Jack taught throughout his career. In the fall and spring he conducted courses in dendrology using the Arboretum’s living collections as his classroom. Jack’s courses were geared toward the layperson and his amicable disposition made his classes popular. According to Sargent’s annual report for 1890/91, Jack “gave twice a week during the months of May and June instruction to a class of twenty-six men and women who paid a small fee for the privilege. His lessons, which treated of the plants, in their botanical, economic, and ornamental aspects, were practical and interesting.” He was also regular contributor to the Arboretum’s Bulletin of Popular Information, and produced over 100 citations in Garden and Forest
Soon after Jack joined the Arboretum, he began collecting and documenting plants in the United States and abroad. During the summers of 1898 and 1900, Jack was an agent for the U.S. Geological Survey and the U.S. Department of Agriculture. He explored the forests of central Colorado and the Big Horn Mountains of Wyoming and produced detailed documentation and photographs of the forest and soil conditions of the Pikes Peak, Plum Creek, and South Platte Forest Reserves. In 1891, he visited botanic gardens in France, Germany, Italy, Denmark, and England, and he and Arboretum taxonomist Alfred Rehder collected plant specimens and took photographs in the western United States and in Canada in 1904.
Already experienced in plant exploration when he embarked on a year-long trip to the Far East in 1905, Jack became the first staff member after Sargent to visit Asia. He focused his travels on Korea and Japan, as political unrest at the time made travel in mainland China dangerous. Although Sargent’s Annual Report for the Year Ending July 31, 1905, states that “Mr. J. G. Jack has started on a journey to the East to obtain material for the Arboretum in Japan, Korea, and northern China,” his year long Asian journey was self-financed. Jack may have planned his trip to spend time with his younger brother, the Reverend Milton Jack of the Presbyterian Foreign Ministry, who had long been stationed in Taiwan. Jack’s introduction to an undated, unpublished manuscript entitled “Notes on Some Recently Introduced Trees and Shrubs” outlined his goals and itinerary for the Asian trip:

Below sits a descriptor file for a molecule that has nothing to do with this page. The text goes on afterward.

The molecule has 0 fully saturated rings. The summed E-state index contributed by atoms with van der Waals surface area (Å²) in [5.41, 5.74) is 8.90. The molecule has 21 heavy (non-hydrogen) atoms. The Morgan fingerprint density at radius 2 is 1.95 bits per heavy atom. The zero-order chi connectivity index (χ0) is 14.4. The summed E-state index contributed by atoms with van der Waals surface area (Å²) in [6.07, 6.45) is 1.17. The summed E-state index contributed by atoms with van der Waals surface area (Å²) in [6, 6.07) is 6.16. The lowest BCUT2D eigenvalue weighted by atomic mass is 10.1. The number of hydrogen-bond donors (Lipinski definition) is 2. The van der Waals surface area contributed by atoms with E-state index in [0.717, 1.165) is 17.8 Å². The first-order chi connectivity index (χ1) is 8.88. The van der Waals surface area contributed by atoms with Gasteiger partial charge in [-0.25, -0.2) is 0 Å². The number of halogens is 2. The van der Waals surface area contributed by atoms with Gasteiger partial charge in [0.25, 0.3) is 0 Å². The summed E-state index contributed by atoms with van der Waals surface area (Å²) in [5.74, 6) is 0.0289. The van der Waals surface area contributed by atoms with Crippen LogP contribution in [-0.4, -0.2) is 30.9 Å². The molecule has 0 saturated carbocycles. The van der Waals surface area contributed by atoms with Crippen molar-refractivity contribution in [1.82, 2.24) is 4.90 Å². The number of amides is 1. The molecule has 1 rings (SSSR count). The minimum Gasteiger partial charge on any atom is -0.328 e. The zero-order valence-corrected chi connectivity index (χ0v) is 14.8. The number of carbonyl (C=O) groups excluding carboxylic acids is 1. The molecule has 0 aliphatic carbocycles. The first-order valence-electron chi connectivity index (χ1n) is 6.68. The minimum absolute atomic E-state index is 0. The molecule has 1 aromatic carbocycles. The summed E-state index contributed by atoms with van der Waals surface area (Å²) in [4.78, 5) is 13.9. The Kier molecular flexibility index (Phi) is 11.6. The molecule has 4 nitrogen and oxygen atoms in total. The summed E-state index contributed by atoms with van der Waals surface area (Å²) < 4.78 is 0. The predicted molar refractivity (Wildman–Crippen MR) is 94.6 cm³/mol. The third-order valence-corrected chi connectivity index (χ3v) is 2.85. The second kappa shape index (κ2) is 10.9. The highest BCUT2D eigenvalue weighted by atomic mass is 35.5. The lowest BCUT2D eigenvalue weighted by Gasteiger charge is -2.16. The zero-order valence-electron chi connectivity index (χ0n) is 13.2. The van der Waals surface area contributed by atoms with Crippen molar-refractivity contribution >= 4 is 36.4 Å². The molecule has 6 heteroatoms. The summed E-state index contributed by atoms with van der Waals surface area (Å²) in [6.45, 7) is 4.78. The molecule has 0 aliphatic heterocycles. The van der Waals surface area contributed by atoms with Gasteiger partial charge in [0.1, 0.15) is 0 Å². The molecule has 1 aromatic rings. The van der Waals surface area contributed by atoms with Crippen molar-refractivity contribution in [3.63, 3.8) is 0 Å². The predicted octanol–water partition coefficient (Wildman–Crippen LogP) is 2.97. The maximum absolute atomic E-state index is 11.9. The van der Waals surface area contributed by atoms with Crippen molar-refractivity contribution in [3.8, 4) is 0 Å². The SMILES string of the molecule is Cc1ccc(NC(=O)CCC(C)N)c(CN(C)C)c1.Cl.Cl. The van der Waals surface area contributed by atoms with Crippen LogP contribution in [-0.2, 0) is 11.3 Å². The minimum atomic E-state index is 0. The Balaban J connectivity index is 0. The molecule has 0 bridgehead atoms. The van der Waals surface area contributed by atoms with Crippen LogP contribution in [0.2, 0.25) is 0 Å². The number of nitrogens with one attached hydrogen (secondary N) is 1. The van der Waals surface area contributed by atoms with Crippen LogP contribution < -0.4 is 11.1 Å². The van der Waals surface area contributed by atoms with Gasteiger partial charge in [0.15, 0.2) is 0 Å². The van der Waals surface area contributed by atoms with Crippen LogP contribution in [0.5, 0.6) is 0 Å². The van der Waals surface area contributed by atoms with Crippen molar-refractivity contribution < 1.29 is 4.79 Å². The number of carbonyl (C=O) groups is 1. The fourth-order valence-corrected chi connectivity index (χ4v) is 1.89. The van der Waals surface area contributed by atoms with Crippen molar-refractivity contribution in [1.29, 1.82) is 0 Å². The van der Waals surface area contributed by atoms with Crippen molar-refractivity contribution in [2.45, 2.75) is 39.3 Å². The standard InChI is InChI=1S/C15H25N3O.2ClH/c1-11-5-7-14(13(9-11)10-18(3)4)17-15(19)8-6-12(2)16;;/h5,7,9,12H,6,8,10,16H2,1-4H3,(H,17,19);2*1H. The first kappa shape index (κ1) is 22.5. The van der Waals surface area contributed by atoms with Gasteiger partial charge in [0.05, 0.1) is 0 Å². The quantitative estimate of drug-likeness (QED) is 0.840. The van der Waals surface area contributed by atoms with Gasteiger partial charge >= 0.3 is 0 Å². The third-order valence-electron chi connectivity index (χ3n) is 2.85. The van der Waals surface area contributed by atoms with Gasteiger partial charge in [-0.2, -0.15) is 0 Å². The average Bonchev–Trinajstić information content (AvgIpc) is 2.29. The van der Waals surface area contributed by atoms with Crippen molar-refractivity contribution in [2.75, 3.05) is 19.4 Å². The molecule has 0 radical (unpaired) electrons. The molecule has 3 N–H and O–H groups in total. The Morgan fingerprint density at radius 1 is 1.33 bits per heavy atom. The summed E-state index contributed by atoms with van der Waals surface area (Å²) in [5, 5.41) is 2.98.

On the first of July, 1905, I left Boston for Japan . . . the object of my trip was primarily rest and recreation for three or four months, combined with a desire to observe some of the interesting arborescent flora of central and northeastern Japan . . . a short visit was also made to Korea and to Peking in China.
In addition to collecting seeds and herbarium specimens representing 258 plants, Jack took photographs of individual specimens and landscape views. He returned with 172 images, many of them lantern slides, a format especially useful in his teaching. Jack photographed the forest preserves and activities of the lumbering industry around Mt. Fuji and elsewhere in Japan, as well as scenes he captured in Beijing that include formal portraits of people in traditional costumes.
Jack retired from full-time employment at the Arboretum in September 1935 at age 74. His wife Cerise died later that same year. Jack spent retirement at his home “Folly Farm,” in East Walpole, Massachusetts, with his daughter, Betty Jack Wirth and her husband. In 1948, while tending his orchard, Jack fell and broke his hip and was confined to bed. The following year on May 20, John George Jack, Arnold Arboretum Assistant Professor of Dendrology, Emeritus, died at age 88.
The John George Jack (1861-1949) papers, 1887-1990 finding aid is available on our website.